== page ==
Self-erecting tower cranes run the risk of tipping much like mobile cranes.
In some cases, self-erecting tower cranes are replacing mobile cranes because of their efficiency in travel and set-up. Self-erector set-up is similar to mobile crane set-up. Both require firm, level ground with extended outriggers or stabilizers. Counterweights must be installed per the manufacturer’s specification like most modern mobile cranes.
Unlike traditional tower cranes, which experience structural failure if overloaded, self-erectors are more likely to tip over. However, like mobile cranes, self-erectors are difficult to turn over because of their large structural design factors and required load chart safety margins.
Our Tower Crane Operator & Inspector covers hammerhead, luffing, and self-erecting tower cranes.
See also Flat Top Luffing Tower Crane.
Something went terribly wrong while three cranes were moving the bow section of a ship in a Mississippi shipyard. One crane overturned and several workers injured.
Cranes are designed to smoothly lift and move loads within their capacity with the boom tip directly over the center of gravity of the crane’s load. When multiple cranes are working together, they share the load, but neither have the load positioned over the center of gravity.
As you can imagine, things become more complicated when three cranes are working in tandem, because the movement of a load has to be perfectly choreographed. In this case, the only safe maneuvers made would be to hoist, lower and travel. Hoisting and lowering shouldn’t be a problem as long as each crane’s share of the load is within its capacity. However, traveling induces dynamic forces on the cranes because they don’t travel in perfect synchronization. Like all equipment, cranes travel at random speeds no matter how careful the operators are to synchronize their speed. Being off by a small amount causes what could best be described as a pushing and shoving match between the cranes.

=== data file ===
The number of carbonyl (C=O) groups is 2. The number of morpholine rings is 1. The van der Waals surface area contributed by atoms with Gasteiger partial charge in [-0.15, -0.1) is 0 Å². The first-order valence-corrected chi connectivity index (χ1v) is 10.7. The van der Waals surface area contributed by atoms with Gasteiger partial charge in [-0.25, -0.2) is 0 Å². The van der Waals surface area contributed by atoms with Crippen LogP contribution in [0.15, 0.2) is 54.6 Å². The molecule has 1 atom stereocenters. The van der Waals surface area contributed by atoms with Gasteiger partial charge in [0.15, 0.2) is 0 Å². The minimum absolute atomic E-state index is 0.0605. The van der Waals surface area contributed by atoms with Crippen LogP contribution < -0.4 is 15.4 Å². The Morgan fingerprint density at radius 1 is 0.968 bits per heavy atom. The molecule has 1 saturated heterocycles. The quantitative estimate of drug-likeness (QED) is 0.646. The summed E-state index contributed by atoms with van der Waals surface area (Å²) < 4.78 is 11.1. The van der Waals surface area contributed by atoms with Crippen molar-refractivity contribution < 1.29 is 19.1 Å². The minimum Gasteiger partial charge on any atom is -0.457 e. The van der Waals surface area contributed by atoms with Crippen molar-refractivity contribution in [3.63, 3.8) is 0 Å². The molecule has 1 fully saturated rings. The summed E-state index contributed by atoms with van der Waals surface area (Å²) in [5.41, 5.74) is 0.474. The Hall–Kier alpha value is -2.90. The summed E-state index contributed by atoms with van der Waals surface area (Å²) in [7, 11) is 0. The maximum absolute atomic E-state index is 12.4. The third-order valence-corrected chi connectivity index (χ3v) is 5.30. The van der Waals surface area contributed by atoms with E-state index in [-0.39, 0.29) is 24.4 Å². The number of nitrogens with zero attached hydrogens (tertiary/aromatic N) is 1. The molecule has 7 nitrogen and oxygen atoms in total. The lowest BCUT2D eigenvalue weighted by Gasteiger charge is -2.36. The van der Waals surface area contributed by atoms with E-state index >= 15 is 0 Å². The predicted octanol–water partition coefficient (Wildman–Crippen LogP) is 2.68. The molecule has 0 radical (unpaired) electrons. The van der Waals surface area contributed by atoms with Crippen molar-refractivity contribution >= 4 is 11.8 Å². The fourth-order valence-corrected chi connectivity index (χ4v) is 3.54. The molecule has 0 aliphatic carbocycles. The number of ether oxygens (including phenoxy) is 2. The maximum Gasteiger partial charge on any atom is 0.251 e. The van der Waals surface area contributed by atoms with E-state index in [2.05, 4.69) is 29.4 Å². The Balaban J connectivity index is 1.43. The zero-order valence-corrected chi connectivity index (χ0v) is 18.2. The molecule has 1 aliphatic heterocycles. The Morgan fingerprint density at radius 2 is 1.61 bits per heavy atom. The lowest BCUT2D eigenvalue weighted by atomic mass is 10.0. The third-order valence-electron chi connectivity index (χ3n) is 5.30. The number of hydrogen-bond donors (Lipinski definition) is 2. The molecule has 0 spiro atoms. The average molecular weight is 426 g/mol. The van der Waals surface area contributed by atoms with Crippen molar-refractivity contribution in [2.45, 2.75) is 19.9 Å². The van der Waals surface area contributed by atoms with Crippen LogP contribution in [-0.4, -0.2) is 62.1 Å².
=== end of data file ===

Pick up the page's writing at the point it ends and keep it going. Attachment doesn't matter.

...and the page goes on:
Industry accepted lift planning models for multiple crane lifts would require that no crane be loaded beyond 75% of capacity. This 25% safety margin is used to compensate for the dynamic forces.
Attend our Mobile Crane Operator training to learn safe operating practices.
Read more at Heavy Lift News
Today’s heavy lift cranes weigh almost as much as the loads they lift, which means getting them to the job site can be a challenge.
Not only do crane companies need to be experts in the field, they need to be experts in federal and state Department of Transportation requirements for getting equipment to the job site. Even a small company traveling within its own state has to deal with load limits on roads and bridges. They have to know about special vehicle registration, when permits are required, and what permits are required. They need to know when to remove weight from the crane, and how to transport the boom and counterweights separately. Larger companies, traveling over state lines, need to know the subtle differences in requirements from state-to-state or may be faced with large fines, travel delays, or accidents.
Extra planning is required if any part of the travel is off-road or on non-paved roads. The travel plan could call for removing weight from the crane in order to stay within weight requirements on public-paved roads. When going off-road, it may be necessary to use wood, metal or cement matting over the full route of travel, or in extreme cases, building a road that can handle the weight of a crane.
Crane Institute Certification (CIC), recently announced that the mobile crane operator designation, Friction Crane, will be available in 2014. A friction crane is a lattice boom crane that uses clutches and foot brakes for load control instead of a hydraulic system as with modern lattice boom cranes. Friction cranes are no longer manufactured; however, many are still in use on job sites. Since these cranes are still in service and their operation is completely different than their modern counterpart, it is important for accrediting agencies to test operator skills on the crane types they are expected to operate. Read Press Release here.
CIC Currently offers accredited certifications for:
Telescoping Boom Cranes, under 21 tons
Telescoping Boom Cranes, 21-75 tons
Telescoping Boom Cranes, over 75 tons
Lattice Boom Cranes, 1-300 tons
Lattice Boom Cranes, over 300 tons
Articulating Boom Cranes
Qualified Riggers & Signalpersons
For more information about CIC Accredited Certifications, visit: www.CICert.com.
Get prepared with Crane Institute! We offer preparatory classes for taking CIC Written Certification Exams.